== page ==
Voice Recognition Typing

by Tom Mullaly on November 30, 2009


In this short series on voice-activated typing software, I started by going over my initial thoughts on whether or not I needed it, as well as my hesitation because of the price. I also had serious doubts about voice-recognition typing because “keyboard recognition typing” had worked for me for 20 years, albeit uncomfortably. As someone who does not touch type I had to ask myself if the neck and shoulder stiffness that I feel after half an hour of hunt-and-peck might go away if I simply decided to learn once and for all…

I did go ahead and buy MacSpeech Dictate despite my reservations and I’ve been very, very happy that I did. It was one of those things that, once I spent the money, all the abstract doubts about getting it in the first place faded away. It is just so much easier now to write. I find that banging out 500 or 1000 words is so painless and easy physically that I am able to explore thoughts verbally with ease, undistracted. I don’t know how much money that is worth to me, but I have a feeling that over the course of years it’s going to be a lot more than the $170 or so that I spent on the software.


I also cannot say honestly whether or not it’s improved the quality of my writing-in the end I seem to spend as much time as ever editing to make something with which I am happy. Even the editing process though is handled verbally (very well I might add), so that painstaking attention to detail doesn’t mean painful attention to detail in the form of back spaces, deletes and minor edits in a process that always seems to give me a headache after about an hour.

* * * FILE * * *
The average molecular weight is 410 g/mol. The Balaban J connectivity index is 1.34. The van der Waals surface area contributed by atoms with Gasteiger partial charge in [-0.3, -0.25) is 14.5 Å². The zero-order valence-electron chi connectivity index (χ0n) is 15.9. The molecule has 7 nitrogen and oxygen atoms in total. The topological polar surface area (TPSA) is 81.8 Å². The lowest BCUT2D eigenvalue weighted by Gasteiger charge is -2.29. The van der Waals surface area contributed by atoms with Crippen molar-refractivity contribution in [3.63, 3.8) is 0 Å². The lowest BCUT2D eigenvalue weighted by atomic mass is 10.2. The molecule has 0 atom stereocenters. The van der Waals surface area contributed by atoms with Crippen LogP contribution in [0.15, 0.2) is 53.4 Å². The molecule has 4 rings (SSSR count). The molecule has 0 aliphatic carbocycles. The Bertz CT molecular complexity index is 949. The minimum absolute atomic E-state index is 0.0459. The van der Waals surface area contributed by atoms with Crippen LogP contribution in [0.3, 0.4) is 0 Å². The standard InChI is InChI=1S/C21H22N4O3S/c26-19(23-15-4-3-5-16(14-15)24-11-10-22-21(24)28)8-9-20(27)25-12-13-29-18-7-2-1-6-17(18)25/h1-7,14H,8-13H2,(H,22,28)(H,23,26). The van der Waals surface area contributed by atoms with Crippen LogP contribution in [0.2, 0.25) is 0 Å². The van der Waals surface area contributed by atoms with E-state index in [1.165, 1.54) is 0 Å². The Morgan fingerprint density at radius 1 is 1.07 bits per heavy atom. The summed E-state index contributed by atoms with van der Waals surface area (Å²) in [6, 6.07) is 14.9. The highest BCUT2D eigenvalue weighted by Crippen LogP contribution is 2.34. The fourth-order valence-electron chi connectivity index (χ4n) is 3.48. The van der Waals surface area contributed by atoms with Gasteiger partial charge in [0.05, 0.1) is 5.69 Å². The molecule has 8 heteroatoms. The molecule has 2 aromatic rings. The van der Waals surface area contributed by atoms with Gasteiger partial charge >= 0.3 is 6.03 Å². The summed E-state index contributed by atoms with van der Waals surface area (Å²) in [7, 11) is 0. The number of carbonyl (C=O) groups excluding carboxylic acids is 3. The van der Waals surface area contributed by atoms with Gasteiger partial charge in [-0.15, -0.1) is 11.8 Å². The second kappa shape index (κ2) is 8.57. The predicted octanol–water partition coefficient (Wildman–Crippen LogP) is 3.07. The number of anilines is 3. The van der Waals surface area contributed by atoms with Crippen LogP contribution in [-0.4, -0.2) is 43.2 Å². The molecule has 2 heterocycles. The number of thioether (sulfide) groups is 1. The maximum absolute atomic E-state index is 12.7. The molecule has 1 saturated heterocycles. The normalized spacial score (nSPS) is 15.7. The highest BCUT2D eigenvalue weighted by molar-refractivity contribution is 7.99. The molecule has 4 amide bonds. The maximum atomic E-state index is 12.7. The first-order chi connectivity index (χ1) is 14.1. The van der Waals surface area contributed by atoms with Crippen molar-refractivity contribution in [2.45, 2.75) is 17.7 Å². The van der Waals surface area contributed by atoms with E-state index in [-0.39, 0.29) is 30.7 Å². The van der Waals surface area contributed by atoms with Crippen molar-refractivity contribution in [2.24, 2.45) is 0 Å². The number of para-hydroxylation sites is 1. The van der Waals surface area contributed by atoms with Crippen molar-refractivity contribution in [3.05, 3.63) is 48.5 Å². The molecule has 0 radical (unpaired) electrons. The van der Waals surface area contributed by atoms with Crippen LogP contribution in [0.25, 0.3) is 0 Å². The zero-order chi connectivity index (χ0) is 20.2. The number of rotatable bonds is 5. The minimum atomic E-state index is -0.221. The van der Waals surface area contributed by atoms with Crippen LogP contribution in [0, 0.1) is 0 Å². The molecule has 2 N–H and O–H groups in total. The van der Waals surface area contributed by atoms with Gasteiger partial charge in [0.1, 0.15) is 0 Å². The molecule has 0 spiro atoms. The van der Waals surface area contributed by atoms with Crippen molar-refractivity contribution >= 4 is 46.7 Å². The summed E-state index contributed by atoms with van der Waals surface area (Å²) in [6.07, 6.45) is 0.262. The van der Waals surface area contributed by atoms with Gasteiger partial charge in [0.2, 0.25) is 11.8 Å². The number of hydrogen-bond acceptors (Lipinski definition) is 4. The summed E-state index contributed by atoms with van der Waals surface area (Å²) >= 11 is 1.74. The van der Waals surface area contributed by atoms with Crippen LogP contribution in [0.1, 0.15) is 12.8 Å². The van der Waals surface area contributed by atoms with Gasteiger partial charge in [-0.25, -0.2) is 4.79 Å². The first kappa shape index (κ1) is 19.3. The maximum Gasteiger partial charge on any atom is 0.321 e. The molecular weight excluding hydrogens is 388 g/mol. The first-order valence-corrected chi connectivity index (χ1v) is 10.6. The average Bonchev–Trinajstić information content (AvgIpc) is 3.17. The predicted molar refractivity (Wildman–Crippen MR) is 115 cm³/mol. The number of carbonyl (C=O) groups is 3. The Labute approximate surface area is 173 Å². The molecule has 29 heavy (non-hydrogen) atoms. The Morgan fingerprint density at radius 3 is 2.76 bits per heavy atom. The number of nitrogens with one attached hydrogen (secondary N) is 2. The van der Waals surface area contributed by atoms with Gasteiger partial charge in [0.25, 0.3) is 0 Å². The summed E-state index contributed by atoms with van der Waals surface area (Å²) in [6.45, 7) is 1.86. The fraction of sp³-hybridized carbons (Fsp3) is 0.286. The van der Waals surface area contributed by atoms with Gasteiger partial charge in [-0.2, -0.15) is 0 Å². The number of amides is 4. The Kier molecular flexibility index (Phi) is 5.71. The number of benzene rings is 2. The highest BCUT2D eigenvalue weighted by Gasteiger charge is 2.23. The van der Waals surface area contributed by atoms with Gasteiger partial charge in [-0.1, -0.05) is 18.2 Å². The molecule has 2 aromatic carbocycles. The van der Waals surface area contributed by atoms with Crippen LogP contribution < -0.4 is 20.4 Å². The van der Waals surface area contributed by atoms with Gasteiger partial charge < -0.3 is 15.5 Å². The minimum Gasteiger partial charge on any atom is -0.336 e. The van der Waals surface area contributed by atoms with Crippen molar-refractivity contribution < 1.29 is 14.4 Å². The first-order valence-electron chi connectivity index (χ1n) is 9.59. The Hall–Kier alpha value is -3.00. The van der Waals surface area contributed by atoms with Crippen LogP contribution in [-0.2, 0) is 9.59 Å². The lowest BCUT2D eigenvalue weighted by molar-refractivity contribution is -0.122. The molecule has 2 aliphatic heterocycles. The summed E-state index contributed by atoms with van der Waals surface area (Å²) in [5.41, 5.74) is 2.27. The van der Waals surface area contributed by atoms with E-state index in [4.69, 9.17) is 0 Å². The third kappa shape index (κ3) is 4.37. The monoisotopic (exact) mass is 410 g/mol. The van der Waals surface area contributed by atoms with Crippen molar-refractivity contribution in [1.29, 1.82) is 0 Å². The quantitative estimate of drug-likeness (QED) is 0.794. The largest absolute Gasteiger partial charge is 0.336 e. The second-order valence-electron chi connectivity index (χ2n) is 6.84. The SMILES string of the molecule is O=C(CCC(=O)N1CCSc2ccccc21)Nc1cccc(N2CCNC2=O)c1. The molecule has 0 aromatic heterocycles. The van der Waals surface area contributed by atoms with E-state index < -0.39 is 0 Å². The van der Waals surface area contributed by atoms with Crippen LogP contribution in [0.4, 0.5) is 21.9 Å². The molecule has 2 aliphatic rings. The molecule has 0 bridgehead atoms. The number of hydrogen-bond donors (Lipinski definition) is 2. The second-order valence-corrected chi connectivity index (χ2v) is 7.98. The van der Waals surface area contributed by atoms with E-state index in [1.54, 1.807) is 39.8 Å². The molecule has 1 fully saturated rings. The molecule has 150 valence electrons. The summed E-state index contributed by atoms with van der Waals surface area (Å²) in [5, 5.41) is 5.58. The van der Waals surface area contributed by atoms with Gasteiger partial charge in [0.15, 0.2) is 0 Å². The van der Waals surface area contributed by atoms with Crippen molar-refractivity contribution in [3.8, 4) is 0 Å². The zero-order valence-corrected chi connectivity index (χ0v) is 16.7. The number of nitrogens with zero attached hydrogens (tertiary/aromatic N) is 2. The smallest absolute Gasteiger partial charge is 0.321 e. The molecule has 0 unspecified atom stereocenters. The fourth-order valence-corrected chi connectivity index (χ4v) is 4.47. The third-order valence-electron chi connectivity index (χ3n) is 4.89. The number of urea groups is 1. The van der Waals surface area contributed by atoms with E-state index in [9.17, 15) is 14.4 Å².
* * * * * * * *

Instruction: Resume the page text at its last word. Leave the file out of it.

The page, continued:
I had a small epiphany when I tried to use the software without the included headset as it was clumsy and a minor inconvenience, in my opinion. To my surprise, the results seem to be exactly the same, at least in the case of a voice-recognition typing software I’m using.

So I have one more thing to add now that I’ve had this dictation software for a few weeks. The method that I have found works best for me is to not look at the screen at all as I speak. I force myself to go for five or 10 minutes at a time just talking. Waiting for the text to catch up with your voice leads to going back and making small corrections and breaking the flow of your thoughts. Not only does this draw out the process, it’s not necessary. My fear initially that mis-typing by the software could leave me with a bunch of gibberish, unable to reconstruct my thoughts. I found that this is not a problem. Speaking whole sentences at a time actually leads to much better voice recognition by the software so that there are fewer corrections, and it also allows your thoughts to flow more naturally. So that’s the point this final little post on voice-recognition typing. In the end, simply trusting the software to follow you instead of making any allowances are all (except speaking reasonably clearly, of course) is both easier for you and helps the software achieve maximum accuracy.

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